Jewish law said Jesus must die, but the Romans don’t let Jews carry out
such laws, and therefore the religious leaders decided to take Jesus to
the Roman governor. They all argued for a while—the Romans don’t care
about blasphemy, but do care about treason, so they decided to kill Jesus
for that (treason sort of means that you say you are a king, or something
marched Jesus off to a hill (not far from this cave where I am right now),
and then they did some terrible things to him. Yes, I was there. It was
horrible. They stripped his clothes off and I could see that he had been
severely beaten. His back looked like raw meat. Then they attached his
torn body to a cross by putting nails in his hands and feet. People were
everywhere: some crying loudly, others were laughing and saying bad things
about him, religious people were reciting things from the Bible, soldiers
were gambling below him, and two thieves were suffering on crosses right
beside him. Even one of them cursed Jesus, until the other told him to
stop. I don’t know how those dying men found the strength to talk, but one
asked Jesus to remember him when he came into his kingdom. Jesus said,
“Today you will be with me in paradise.” Then Jesus asked God to forgive
the people responsible for crucifying him—amazing! Finally, he looked up
and said something like, “Father, it is now paid in full. Into your hands
I hand over my spirit,” and he died.
THAT’S WHEN THIS
STORM HIT. Boy, it was like the earth itself reeling in pain. The ground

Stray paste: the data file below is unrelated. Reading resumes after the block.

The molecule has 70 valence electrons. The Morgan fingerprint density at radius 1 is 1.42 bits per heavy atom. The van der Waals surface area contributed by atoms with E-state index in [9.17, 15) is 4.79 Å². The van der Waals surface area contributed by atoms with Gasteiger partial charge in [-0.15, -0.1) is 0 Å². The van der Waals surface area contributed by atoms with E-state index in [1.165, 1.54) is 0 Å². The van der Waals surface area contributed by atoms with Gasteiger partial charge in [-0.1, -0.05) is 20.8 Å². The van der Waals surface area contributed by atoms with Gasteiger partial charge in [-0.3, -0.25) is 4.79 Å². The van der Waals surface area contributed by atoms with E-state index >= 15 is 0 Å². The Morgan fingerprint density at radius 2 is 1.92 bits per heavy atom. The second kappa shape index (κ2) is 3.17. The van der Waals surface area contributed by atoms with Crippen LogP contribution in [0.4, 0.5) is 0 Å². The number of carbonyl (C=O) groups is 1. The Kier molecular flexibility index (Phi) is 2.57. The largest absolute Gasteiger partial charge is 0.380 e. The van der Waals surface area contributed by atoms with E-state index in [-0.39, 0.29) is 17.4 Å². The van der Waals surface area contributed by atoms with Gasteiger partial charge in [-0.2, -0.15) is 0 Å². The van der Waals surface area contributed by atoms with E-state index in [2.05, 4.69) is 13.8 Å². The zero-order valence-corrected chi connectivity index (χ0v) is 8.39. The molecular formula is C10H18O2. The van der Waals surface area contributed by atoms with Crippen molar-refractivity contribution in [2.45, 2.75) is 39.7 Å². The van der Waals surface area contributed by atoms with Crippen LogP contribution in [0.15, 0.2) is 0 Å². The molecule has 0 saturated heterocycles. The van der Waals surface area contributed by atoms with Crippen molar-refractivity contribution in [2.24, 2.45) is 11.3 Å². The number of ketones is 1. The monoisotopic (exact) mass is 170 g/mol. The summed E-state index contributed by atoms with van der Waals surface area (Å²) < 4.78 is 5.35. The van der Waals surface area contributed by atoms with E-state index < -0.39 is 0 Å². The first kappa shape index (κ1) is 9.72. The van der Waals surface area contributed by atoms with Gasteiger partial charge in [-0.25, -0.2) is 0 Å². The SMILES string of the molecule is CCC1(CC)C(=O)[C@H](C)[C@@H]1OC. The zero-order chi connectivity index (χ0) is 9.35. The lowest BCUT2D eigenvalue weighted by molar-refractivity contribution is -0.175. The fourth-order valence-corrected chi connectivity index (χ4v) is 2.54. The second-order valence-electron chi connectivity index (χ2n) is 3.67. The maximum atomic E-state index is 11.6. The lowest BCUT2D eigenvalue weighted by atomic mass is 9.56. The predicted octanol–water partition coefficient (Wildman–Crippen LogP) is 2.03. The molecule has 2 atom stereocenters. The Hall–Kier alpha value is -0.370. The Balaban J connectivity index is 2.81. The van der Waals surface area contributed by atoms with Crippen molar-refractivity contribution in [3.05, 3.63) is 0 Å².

began to shake, darkness like midnight surrounded us, and rain burst out
of the sky. The wind hit me like a ton of bricks. I flew—if you can call
it that—spinning head over heels with no control whatsoever until I hit
the wall of this little cave. Nothing was broken, but I was so shaken
up—partly by the storm, and partly by all the horrible things I’d
seen—that I just curled up in this little hole and fell asleep.
I woke up a few
hours later when I heard some people coming in. I was too scared to move.
First, some ladies came in and put some spices on a big shelf at the other
end of the cave. Next, they left, and a big guy carried in a
huge…something…all wrapped in linen. I think it’s a dead body! It’s the
right shape, and it looks like there are blood stains on it. Before I
could summon the courage to move, CRASH, a large round stone had sealed up
the door, leaving nothing but a few tiny cracks for air and a tiny bit of
And that is where
I am now: trapped in a cave with something big that is starting to smell a
SO MUCH has happened this week—wonderful things, terrible things, and
things that I just plain can’t understand. I feel like I am in the middle
of some important drama, but what does it all mean and why does it have to
end this way?